Depending on the shape of bread you want, you would adapt your shaping method as the primary objective is to create good tension in your shaped dough to optimise the final prove and bake. You can bake it in a tin or make a round loaf.

SHAPING A ROUND LOAF

DIVIDING

If we wanted to make 12 rolls with the above dough we have made, we would divide our dough into 12 equal portions. This is done easiest by :

Tipping the dough onto very lightly floured/oiled counter to prevent sticking

Weigh the dough

Divide into 12 equal portions

The dividing process can ‘shock’ the dough making it tight and not elastic. Not to worry, just let the dough rest for 10 minutes or so until flexible again. Once the dough is divided, carry on with your shaping.

Gently stretch your dough to the shape of a circle. Imagine the circle is divided into 8 segments. At each of the 8 points at the edge of the circle, hold the dough, stretch it out a little and then pull it back to the middle of the circle, pushing down firmly. Constantly rotate and repeat until you have completed the routine for all 8 points around the circle. At this stage you will have a fairly tight ball.

Finish off the shaping by cupping the dough in both hands and drawing the ball towards yourself. You’ll notice how the dough continues to tense up. Do this 4 – 6 times, rotating the ball by 90 degrees each time.

Put a piece of cheese cloth in a basket with at least 10 cm sides. Liberally sprinkle the cloth as well as the top of the dough with flour.  Ease the dough into the basket with the top facing down and the seam of the dough facing up.

Cover and let prove for 60 to 120 minutes until doubled in size in a cool place that is not windy.

SHAPING AN OVAL OR RECTANGULAR LOAF

Gently stretch your dough to a rectangle a little narrower than the container you will be using. The short side of the rectangle is facing the top away from you. You now need to roll the dough towards you. After each turn, tuck the dough in with your thumbs, along the full length of the roll, so the roll is nice and tight. Repeat the process until the dough is fully rolled. Face the seam down onto the counter and apply good pressure to make sure it is well sealed. Tuck in each end by flipping the roll over and turning in the two ends. Finish off the shaping by cupping the dough in both hands and drawing the ball towards yourself. You’ll notice how the dough continues to tense up. Do this 4 to 6 times, rotating the ball by 90 degrees each time. The final step is to roll the ball of dough with both hands to create the rectangular shape, which is roughly the same size as your container, in this case a rectangular bread tin. Chose a tin size that will allow the dough to at least double in size.

Spray the inside of the bread tin with Spray and Cook to avoid sticking. Place the dough, seam side down, into the rectangular tin. Cover.

STEP 8  –  FINAL PROVE

Let the dough prove for 60 to 120 minutes until at least doubled in size in cool place that is not windy.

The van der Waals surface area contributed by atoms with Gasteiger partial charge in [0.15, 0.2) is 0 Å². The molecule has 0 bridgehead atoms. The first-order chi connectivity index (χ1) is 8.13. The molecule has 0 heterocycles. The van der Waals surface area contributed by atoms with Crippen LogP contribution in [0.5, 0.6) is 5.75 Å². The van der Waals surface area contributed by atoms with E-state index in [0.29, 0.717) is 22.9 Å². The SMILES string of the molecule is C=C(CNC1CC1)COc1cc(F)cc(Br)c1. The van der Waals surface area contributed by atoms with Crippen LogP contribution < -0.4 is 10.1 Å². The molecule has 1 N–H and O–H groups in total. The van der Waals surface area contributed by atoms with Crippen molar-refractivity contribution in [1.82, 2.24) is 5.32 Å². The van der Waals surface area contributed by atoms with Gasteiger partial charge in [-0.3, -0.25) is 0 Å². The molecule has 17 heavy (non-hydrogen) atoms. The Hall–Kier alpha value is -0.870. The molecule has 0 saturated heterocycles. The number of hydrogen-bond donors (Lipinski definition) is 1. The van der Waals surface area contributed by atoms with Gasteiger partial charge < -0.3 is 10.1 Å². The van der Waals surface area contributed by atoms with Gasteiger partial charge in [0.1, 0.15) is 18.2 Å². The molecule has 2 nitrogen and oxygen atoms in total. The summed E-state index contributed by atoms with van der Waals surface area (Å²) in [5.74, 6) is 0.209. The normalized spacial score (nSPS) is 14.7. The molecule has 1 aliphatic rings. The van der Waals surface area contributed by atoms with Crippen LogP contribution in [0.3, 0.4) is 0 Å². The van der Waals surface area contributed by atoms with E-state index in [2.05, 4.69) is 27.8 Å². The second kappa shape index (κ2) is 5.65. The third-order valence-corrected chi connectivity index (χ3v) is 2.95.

STEP 9  –  BAKING

Pre-heat your oven to its absolute maximum or to 230 C. (260 ideal) If you want to introduce steam into your bake to enhance the crust, also place a tin of water in the bottom of the oven (preferable). I also use a spray bottle filled with water to spray onto the top of the loaves during the first 10 minutes to delay the forming of the crust before it has fully risen to maximum. After about 10 – 15 minutes I turn the heat down to 190 C until end of baking.

THE ROUND OR OVAL LOAF THAT HAS BEEN PROVEN IN THE BASKET OR BANNETON

For the round or oval loaf, carefully turn the loaf onto a silicon sheet so the seal side is now facing down.

Slash about 1 cm deep into the unbaked loaf with a VERY sharp serrated knife. You can use any pattern that you like.

Place unbaked loaf in the oven and close the door quickly to avoid heat loss.

Bake for 38 minutes until well browned and there is a hollow sound when you tap the bottom of the loaf. Or test with a thermometer – it need to be 92 – 94 C inside.

RECTANGULAR LOAF TIN

The long loaf tin is ready to go straight into the oven, but before you do so, lightly sprinkle the top with flour or seeds and make 2 or 3 diagonal slashes, each 1 cm deep, and place in oven. Bake for 40 minutes or 92 C inside temperature.

Other slashing methods 😐

Keep the blade straight (90 degrees to the unbaked loaf)

Angle the blade at 45 degrees

Slash in a straight line

Curve the slash

Snip the dough with a pair of scissors

 

STEP 10  –  COOLING YOUR BAKED BREAD

Cool on a wire cooling rack for at least an hour. Don’t be tempted to start the feast as further baking takes place in the resting period.

TIPS

SRETCHING
The reason for stretching is to redistribute the small bubbles of gas and yeast cells, you do not want to knock out the air bubbles. That is why you work gently with the dough, not kneading, just stretching the gluten and then letting it in peace to carry on creating more gas bubbles.

FIRST OR BULK FERMENTATION
I prefer to leave my dough in the fridge for a very slow, very long fermentation – up to eight hours. This improves the flavour and texture of the bread.

SHAPING
The goal is to form the dough into the shape you want and to create a strong, smooth skin without allowing it to tear by over working it.

FINAL PROVE OR BENCH PROVE
Shaping has knocked out a good deal of gas out of the dough, if you do not give it a bit of time to create a bit more gas, the finished pieces will be dense. Do this in the pan you are going to bake the bread in, or if baking in pizza oven, on a silicon sheet on a baking peel where you will cause the least bit of upset when you transfer it.  Cover with a cloth to keep from drying out.

SLASHING THE LOAF BEFORE BAKING
This is done to give the dough somewhere to go. The skin on a shaped dough that has risen is more elastic that you realise. The inside wants to expand as the loaf heats, but more times than not, the outer shell doesn’t want to budge. By slashing the bread by at least 1 cm, you create fissures through which the hot bread can spread. Skip this step and your loaves will be very dense.

You can use an old fashioned razor blade, but a very sharp serrated knife is better at the job. Do not place any downward pressure on the blade, literally drag it across the surface of the loaf. Otherwise – use a pair of scissors and make 2 or 3 deep cuts right into the dough.

In artisan bread terms, you are creating an ear – the more pronounced the ‘ear’ the better it is supposed to be.

Stretched dough

Pulling edges together.

Clear tubs with lids to leave the dough in.


Dough just before shaping.

This dough makes lovely airy and light vetkoek